We've tried the flat-four restomod in track-orientated format – time for the road-friendly version
By Matt Bird / Friday, 4 August 2023 / Loading comments
Even in its earliest form, the Kamm 912c was a very easy car to like. It was clearly a beautiful object, a feast of carbon this and lightweight that making for the rudest four-cylinder Porsche in a very long time. There was undoubtedly a huge amount of enthusiasm behind the project, too. And in the times we find ourselves in, that its joy centred on little power and not much weight seemed more than apposite. Less than 200hp and little more than 700kg had seldom seemed so compelling.
However, in its racy original spec, the 912c was a bit much for the road, too firm and too hyper with its track-focused settings and short ratio gears. Now it’s back in a more road-oriented spec that will also be offered to customers. And despite appearances, a huge amount has happened under the semi-carbon skin. The 2.0-litre flat-four now has fuel injection and throttle bodies in place of the carbs, with a Life Racing ECU monitoring it all. As well as a bit more power – now 192hp instead of 170hp – ditching the carbs helps starting in tricky conditions (useful when the first one is going to Florida) and overall driveability, with extra torque low down. The gear ratios are now longer to improve cruising, and the steering has been substantially slowed down – from 1.7 turns lock to lock to 2.5 – for slightly more mellow experience. Kamm semi-active coilovers, based on a TracTive design, are part of the standard kit, with five settings.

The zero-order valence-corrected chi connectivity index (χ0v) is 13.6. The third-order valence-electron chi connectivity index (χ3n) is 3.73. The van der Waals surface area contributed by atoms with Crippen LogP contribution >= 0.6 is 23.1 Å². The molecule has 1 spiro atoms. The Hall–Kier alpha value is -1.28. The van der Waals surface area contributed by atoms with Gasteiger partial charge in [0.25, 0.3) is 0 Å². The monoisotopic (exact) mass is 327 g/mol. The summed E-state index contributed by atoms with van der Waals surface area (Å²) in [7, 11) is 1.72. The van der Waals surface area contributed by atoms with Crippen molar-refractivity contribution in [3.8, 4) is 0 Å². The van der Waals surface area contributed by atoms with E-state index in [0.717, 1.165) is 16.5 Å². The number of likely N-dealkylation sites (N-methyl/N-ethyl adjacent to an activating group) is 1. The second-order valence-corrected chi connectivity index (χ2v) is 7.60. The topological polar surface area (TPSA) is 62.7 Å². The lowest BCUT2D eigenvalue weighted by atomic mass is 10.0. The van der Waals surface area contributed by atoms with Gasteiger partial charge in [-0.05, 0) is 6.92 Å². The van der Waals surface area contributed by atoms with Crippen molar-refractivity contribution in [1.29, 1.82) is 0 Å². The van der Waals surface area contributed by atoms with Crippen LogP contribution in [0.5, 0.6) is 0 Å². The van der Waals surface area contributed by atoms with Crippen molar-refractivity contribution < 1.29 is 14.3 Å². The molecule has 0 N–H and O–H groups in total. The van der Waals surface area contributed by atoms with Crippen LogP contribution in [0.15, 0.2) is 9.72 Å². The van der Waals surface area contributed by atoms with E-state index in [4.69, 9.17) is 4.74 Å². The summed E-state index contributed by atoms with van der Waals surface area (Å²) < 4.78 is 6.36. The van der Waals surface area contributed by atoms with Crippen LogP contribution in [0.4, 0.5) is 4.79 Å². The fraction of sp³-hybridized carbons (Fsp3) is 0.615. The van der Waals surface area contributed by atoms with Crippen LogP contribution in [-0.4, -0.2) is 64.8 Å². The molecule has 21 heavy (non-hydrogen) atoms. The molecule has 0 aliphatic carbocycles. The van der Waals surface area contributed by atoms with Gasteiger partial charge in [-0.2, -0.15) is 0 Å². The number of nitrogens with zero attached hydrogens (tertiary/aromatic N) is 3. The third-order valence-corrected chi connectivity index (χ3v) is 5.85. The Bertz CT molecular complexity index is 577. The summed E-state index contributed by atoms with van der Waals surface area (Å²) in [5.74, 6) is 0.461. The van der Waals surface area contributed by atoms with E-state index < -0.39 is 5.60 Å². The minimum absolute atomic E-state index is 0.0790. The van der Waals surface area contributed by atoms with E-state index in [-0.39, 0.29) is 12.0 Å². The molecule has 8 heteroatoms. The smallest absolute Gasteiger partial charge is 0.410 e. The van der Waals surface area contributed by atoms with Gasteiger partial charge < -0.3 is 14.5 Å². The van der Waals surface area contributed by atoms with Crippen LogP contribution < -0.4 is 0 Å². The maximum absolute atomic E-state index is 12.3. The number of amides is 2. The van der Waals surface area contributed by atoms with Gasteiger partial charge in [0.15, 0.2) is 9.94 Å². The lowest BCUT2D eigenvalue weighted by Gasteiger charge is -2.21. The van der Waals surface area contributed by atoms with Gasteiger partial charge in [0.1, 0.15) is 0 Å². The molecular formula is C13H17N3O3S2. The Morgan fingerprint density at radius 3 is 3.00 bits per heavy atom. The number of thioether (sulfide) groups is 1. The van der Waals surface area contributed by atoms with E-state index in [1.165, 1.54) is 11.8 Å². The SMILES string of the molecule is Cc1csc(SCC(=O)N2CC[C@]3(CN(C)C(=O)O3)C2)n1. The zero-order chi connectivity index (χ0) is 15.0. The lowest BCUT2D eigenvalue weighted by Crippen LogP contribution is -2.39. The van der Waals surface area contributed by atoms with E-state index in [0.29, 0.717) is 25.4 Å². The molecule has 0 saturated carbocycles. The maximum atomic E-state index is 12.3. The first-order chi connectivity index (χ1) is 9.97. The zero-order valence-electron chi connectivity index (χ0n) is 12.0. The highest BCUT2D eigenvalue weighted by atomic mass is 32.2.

The 912c is immediately and significantly more relaxing to drive. Partly that’ll be due to familiarity (and the big boss not looking on this time), but the new settings are the major contributing factor. Even at low speed the additional compliance of the suspension is welcome, as it absorbs the impact of drain covers and the like with far less fuss. Being able to do the initial trundling in first gear (and not fiddle with that up-and-across to second) is a real boon as well. A calmer car makes for a calmer driver.
The steering though is probably the most notable change. Previously having an unassisted rack that was so fast took a lot of getting used to, as it was easy to add too much lock; combine that with aggressive geo that picked up a lot of surface changes and you were constantly adjusting the wheel, trying to make incremental changes and often affecting large ones. Well, not any longer. Everything is much less frantic but without sacrificing the feeling of inherent agility that will always come with something so light and so small. The response of the wheel and the front axle is now more instinctive, and certainly more confidence-inspiring when it comes to aiming the little Kamm at a bend. It’s fantastic, in fact.
Similarly, the suspension does a great job of smothering the bad bits while keeping the driver front and centre of the action. Of the five settings available, my preference was for one up from softest, which cut out a bit of the bob from the cushiest mode but retained some flow and some movement. The stiffer settings, on this test, just felt a tad too harsh. Alongside the steering, the suspension means a road drive can be properly revelled in. Where previously it felt like you had to adapt to its quirks and idiosyncrasies, the Kamm now seems much keener to have your will imparted on it and drive the way you want. While being comfier.